Musical Form – Baroque Era: Opera, Opera Seria, Opera buffa



Opera (English plural: operas; Italian plural: opere) is an art form in which singers and musicians perform a dramatic work combining text (called a libretto) and musical score, usually in a theatrical setting.[1] Opera incorporates many of the elements of spoken theatre, such as acting, scenery, and costumes and sometimes includes dance. The performance is typically given in an opera house, accompanied by an orchestra or smaller musical ensemble.

Opera did not remain confined to court audiences for long. In 1637, the idea of a “season” (Carnival) of publicly attended operas supported by ticket sales emerged in Venice. Monteverdi had moved to the city from Mantua and composed his last operas, Il ritorno d’Ulisse in patria and L’incoronazione di Poppea, for the Venetian theatre in the 1640s. His most important follower Francesco Cavalli helped spread opera throughout Italy. In these early Baroque operas, broad comedy was blended with tragic elements in a mix that jarred some educated sensibilities, sparking the first of opera’s many reform movements, sponsored by the Arcadian Academy, which came to be associated with the poet Metastasio, whose libretti helped crystallize the genre of opera seria, which became the leading form of Italian opera until the end of the 18th century. Once the Metastasian ideal had been firmly established, comedy in Baroque-era opera was reserved for what came to be called opera buffa.

Before such elements were forced out of opera seria, many libretti had featured a separately unfolding comic plot as sort of an “opera-within-an-opera.” One reason for this was an attempt to attract members of the growing merchant class, newly wealthy, but still not as cultured as the nobility, to the public opera houses. These separate plots were almost immediately resurrected in a separately developing tradition that partly derived from the commedia dell’arte, a long-flourishing improvisatory stage tradition of Italy. Just as intermedi had once been performed in-between the acts of stage plays, operas in the new comic genre of “intermezzi”, which developed largely in Naples in the 1710s and ’20s, were initially staged during the intermissions of opera seria. They became so popular, however, that they were soon being offered as separate productions.

Opera seria was elevated in tone and highly stylised in form, usually consisting of secco recitative interspersed with long da capo arias. These afforded great opportunity for virtuosic singing and during the golden age of opera seria the singer really became the star. The role of the hero was usually written for the castrato voice; castrati such as Farinelli and Senesino, as well as female sopranos such as Faustina Bordoni, became in great demand throughout Europe as opera seria ruled the stage in every country except France. Indeed, Farinelli was one of the most famous singers of the 18th century. Italian opera set the Baroque standard. Italian libretti were the norm, even when a German composer like Handel found himself composing the likes of Rinaldo and Giulio Cesare for London audiences. Italian libretti remained dominant in the classical period as well, for example in the operas of Mozart, who wrote in Vienna near the century’s close. Leading Italian-born composers of opera seria include Alessandro Scarlatti, Vivaldi and Porpora.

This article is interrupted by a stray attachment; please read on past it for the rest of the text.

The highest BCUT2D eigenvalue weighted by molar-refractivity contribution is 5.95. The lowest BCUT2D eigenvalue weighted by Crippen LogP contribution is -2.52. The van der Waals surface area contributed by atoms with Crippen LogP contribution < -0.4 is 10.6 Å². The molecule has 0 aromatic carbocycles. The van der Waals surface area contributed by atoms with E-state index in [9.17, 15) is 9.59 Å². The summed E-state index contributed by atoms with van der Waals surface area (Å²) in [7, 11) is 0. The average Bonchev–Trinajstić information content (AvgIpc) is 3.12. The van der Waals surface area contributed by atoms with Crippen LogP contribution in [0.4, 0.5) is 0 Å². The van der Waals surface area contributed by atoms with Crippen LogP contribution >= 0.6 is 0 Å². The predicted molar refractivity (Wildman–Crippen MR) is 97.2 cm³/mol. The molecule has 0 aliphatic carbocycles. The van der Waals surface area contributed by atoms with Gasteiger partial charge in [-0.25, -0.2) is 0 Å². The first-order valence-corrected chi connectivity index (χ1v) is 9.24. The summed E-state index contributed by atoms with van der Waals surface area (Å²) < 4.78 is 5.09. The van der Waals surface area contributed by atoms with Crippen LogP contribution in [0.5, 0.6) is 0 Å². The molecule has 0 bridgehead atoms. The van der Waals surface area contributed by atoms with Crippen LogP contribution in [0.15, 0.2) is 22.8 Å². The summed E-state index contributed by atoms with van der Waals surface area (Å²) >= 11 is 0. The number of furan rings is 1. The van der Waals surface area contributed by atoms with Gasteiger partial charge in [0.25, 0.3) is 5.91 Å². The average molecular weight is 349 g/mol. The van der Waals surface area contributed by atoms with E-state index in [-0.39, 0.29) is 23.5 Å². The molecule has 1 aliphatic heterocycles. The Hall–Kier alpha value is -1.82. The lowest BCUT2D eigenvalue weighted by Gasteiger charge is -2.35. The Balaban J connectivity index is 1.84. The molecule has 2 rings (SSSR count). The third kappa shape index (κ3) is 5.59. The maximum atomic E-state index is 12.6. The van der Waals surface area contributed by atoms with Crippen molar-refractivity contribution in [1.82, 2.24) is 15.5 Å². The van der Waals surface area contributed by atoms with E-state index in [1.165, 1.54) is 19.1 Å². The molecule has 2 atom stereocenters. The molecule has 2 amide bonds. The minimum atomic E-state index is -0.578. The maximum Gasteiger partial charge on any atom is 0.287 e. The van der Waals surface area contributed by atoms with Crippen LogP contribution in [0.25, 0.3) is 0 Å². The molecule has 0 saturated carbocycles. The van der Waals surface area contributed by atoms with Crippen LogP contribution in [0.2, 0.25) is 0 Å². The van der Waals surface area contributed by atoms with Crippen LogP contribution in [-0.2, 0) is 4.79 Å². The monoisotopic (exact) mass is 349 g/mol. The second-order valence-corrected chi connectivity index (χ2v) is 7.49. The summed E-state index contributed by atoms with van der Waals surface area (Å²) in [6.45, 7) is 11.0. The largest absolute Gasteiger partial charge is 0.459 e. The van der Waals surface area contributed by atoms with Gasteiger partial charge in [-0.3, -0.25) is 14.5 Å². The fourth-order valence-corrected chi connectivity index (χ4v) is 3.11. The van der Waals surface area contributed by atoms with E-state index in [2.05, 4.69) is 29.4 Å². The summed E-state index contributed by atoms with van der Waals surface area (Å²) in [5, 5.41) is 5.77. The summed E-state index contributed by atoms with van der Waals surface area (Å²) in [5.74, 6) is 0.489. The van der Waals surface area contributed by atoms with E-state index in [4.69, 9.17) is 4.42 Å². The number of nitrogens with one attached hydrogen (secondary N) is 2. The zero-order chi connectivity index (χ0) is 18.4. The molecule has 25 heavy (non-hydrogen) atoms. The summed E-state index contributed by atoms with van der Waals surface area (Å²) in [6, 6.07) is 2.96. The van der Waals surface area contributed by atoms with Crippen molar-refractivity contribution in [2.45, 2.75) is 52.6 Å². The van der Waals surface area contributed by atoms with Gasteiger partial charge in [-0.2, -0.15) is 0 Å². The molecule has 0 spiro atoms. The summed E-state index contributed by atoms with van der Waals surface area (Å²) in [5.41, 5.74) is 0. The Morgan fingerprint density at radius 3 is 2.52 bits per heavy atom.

Opera buffa is a genre of opera. It was first used as an informal description of Italian comic operas variously classified by their authors as “commedia in musica”, “commedia per musica”, “dramma bernesco”, “dramma comico”, “divertimento giocoso”, etc. It is especially associated with developments in Naples in the first half of the 18th century, whence its popularity spread to Rome and northern Italy. It was at first characterized by everyday settings, local dialects, and simple vocal writing (the basso buffo is the associated voice type), the main requirement being clear diction and facility with patter.

Similar foreign genres such as opéra comique or Singspiel differed as well in having spoken dialogue in place of recitativo secco, although one of the most influential examples, Pergolesi’s La serva padrona, sparked the Querelle des bouffons in Paris as an adaptation without sung recitatives.

Relation to and differences from opera seria



While opera seria deals with gods and ancient heroes and only occasionally contained comic scenes, opera buffa involves the predominant use of comic scenes, characters, and plot lines in a contemporary setting. The traditional model for opera seria had three acts, dealt with serious subjects in mythical settings as stated above and used high voices (both sopranos and castrati) for principal characters, often even for monarchs. In contrast, the model that generally held for opera buffa was having two acts (as, for example, The Barber of Seville), dealing with comic scenes and situations as earlier stated and using the lower male voices to the exclusion of the castrati. This led to the creation of the characteristic “basso buffo”, a specialist in patter who was the center of most of the comic action. (A well-known basso buffo role is Leporello in Mozart’s Don Giovanni).
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